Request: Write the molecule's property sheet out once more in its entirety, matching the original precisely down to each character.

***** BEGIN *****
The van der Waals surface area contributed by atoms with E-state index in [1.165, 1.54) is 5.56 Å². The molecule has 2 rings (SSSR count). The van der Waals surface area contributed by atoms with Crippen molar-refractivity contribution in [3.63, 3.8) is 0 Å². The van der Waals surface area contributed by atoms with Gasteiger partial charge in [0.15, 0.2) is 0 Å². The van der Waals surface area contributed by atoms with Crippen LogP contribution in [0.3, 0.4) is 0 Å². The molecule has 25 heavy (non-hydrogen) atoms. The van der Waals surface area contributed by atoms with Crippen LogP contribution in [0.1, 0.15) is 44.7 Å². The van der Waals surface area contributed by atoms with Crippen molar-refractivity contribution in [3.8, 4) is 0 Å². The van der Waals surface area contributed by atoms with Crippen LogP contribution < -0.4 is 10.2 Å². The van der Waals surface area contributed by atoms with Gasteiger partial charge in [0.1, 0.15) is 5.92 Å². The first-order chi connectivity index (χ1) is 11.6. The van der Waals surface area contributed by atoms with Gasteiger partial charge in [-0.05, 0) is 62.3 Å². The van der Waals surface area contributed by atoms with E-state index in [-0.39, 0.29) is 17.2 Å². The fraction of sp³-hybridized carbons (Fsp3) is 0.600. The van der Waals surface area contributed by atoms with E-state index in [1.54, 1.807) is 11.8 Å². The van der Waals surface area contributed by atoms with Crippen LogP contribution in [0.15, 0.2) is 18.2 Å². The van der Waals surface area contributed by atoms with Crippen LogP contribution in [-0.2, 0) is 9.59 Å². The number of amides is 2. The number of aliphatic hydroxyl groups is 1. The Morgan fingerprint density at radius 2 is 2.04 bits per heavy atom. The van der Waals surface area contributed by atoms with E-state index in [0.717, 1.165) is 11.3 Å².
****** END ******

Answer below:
The van der Waals surface area contributed by atoms with E-state index in [1.165, 1.54) is 5.56 Å². The molecule has 2 rings (SSSR count). The van der Waals surface area contributed by atoms with Crippen molar-refractivity contribution in [3.63, 3.8) is 0 Å². The van der Waals surface area contributed by atoms with Gasteiger partial charge in [0.15, 0.2) is 0 Å². The van der Waals surface area contributed by atoms with Crippen LogP contribution in [0.3, 0.4) is 0 Å². The molecule has 25 heavy (non-hydrogen) atoms. The van der Waals surface area contributed by atoms with Crippen LogP contribution in [0.1, 0.15) is 44.7 Å². The van der Waals surface area contributed by atoms with Crippen molar-refractivity contribution in [3.8, 4) is 0 Å². The van der Waals surface area contributed by atoms with Crippen LogP contribution < -0.4 is 10.2 Å². The van der Waals surface area contributed by atoms with Gasteiger partial charge in [0.1, 0.15) is 5.92 Å². The first-order chi connectivity index (χ1) is 11.6. The van der Waals surface area contributed by atoms with Gasteiger partial charge in [-0.05, 0) is 62.3 Å². The van der Waals surface area contributed by atoms with E-state index in [-0.39, 0.29) is 17.2 Å². The fraction of sp³-hybridized carbons (Fsp3) is 0.600. The van der Waals surface area contributed by atoms with E-state index in [1.54, 1.807) is 11.8 Å². The van der Waals surface area contributed by atoms with Crippen LogP contribution in [0.15, 0.2) is 18.2 Å². The van der Waals surface area contributed by atoms with Crippen LogP contribution in [-0.2, 0) is 9.59 Å². The number of amides is 2. The number of aliphatic hydroxyl groups is 1. The Morgan fingerprint density at radius 2 is 2.04 bits per heavy atom. The van der Waals surface area contributed by atoms with E-state index in [0.717, 1.165) is 11.3 Å².